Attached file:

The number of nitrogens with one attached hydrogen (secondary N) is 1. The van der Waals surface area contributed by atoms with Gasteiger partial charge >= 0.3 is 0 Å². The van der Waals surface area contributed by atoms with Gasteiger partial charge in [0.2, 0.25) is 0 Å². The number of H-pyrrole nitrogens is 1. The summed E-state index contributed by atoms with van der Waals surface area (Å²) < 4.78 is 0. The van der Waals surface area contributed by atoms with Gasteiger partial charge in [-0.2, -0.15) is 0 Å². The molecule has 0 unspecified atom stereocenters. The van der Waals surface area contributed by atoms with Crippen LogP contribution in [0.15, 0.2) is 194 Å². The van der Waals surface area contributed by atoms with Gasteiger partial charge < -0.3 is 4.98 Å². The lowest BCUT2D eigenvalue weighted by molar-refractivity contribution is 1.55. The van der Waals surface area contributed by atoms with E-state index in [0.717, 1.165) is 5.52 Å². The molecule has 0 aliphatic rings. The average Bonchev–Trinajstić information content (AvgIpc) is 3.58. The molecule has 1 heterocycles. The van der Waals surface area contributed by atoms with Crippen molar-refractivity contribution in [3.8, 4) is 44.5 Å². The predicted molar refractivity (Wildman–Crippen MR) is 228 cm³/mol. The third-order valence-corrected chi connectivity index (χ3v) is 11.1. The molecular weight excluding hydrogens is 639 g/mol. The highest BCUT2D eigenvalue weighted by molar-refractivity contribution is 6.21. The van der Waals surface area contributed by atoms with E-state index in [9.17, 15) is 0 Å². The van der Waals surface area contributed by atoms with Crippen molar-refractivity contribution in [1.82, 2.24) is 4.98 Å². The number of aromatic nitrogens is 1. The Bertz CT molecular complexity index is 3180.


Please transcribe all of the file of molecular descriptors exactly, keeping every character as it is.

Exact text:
The number of nitrogens with one attached hydrogen (secondary N) is 1. The van der Waals surface area contributed by atoms with Gasteiger partial charge >= 0.3 is 0 Å². The van der Waals surface area contributed by atoms with Gasteiger partial charge in [0.2, 0.25) is 0 Å². The number of H-pyrrole nitrogens is 1. The summed E-state index contributed by atoms with van der Waals surface area (Å²) < 4.78 is 0. The van der Waals surface area contributed by atoms with Gasteiger partial charge in [-0.2, -0.15) is 0 Å². The molecule has 0 unspecified atom stereocenters. The van der Waals surface area contributed by atoms with Crippen LogP contribution in [0.15, 0.2) is 194 Å². The van der Waals surface area contributed by atoms with Gasteiger partial charge < -0.3 is 4.98 Å². The lowest BCUT2D eigenvalue weighted by molar-refractivity contribution is 1.55. The van der Waals surface area contributed by atoms with E-state index in [0.717, 1.165) is 5.52 Å². The molecule has 0 aliphatic rings. The average Bonchev–Trinajstić information content (AvgIpc) is 3.58. The molecule has 1 heterocycles. The van der Waals surface area contributed by atoms with Crippen molar-refractivity contribution in [3.8, 4) is 44.5 Å². The predicted molar refractivity (Wildman–Crippen MR) is 228 cm³/mol. The third-order valence-corrected chi connectivity index (χ3v) is 11.1. The molecular weight excluding hydrogens is 639 g/mol. The highest BCUT2D eigenvalue weighted by molar-refractivity contribution is 6.21. The van der Waals surface area contributed by atoms with E-state index in [9.17, 15) is 0 Å². The van der Waals surface area contributed by atoms with Crippen molar-refractivity contribution in [1.82, 2.24) is 4.98 Å². The number of aromatic nitrogens is 1. The Bertz CT molecular complexity index is 3180.